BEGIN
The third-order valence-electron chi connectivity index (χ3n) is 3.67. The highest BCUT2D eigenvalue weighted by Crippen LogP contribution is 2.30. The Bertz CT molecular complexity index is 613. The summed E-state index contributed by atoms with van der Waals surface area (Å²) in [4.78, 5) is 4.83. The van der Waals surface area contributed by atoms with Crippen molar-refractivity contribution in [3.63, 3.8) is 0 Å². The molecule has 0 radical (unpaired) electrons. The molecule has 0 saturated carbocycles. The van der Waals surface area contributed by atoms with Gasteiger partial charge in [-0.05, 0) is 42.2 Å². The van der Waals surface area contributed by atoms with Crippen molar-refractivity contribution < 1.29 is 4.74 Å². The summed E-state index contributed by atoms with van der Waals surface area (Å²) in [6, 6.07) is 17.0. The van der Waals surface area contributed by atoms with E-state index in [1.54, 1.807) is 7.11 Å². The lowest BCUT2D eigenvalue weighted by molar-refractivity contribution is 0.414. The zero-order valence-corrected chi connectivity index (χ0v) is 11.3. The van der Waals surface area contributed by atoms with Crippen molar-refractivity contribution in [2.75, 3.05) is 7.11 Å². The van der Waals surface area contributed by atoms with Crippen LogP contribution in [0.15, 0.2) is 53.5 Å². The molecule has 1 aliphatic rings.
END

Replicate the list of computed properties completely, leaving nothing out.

The third-order valence-electron chi connectivity index (χ3n) is 3.67. The highest BCUT2D eigenvalue weighted by Crippen LogP contribution is 2.30. The Bertz CT molecular complexity index is 613. The summed E-state index contributed by atoms with van der Waals surface area (Å²) in [4.78, 5) is 4.83. The van der Waals surface area contributed by atoms with Crippen molar-refractivity contribution in [3.63, 3.8) is 0 Å². The molecule has 0 radical (unpaired) electrons. The molecule has 0 saturated carbocycles. The van der Waals surface area contributed by atoms with Gasteiger partial charge in [-0.05, 0) is 42.2 Å². The van der Waals surface area contributed by atoms with Crippen molar-refractivity contribution < 1.29 is 4.74 Å². The summed E-state index contributed by atoms with van der Waals surface area (Å²) in [6, 6.07) is 17.0. The van der Waals surface area contributed by atoms with E-state index in [1.54, 1.807) is 7.11 Å². The lowest BCUT2D eigenvalue weighted by molar-refractivity contribution is 0.414. The zero-order valence-corrected chi connectivity index (χ0v) is 11.3. The van der Waals surface area contributed by atoms with Crippen molar-refractivity contribution in [2.75, 3.05) is 7.11 Å². The van der Waals surface area contributed by atoms with Crippen LogP contribution in [0.15, 0.2) is 53.5 Å². The molecule has 1 aliphatic rings.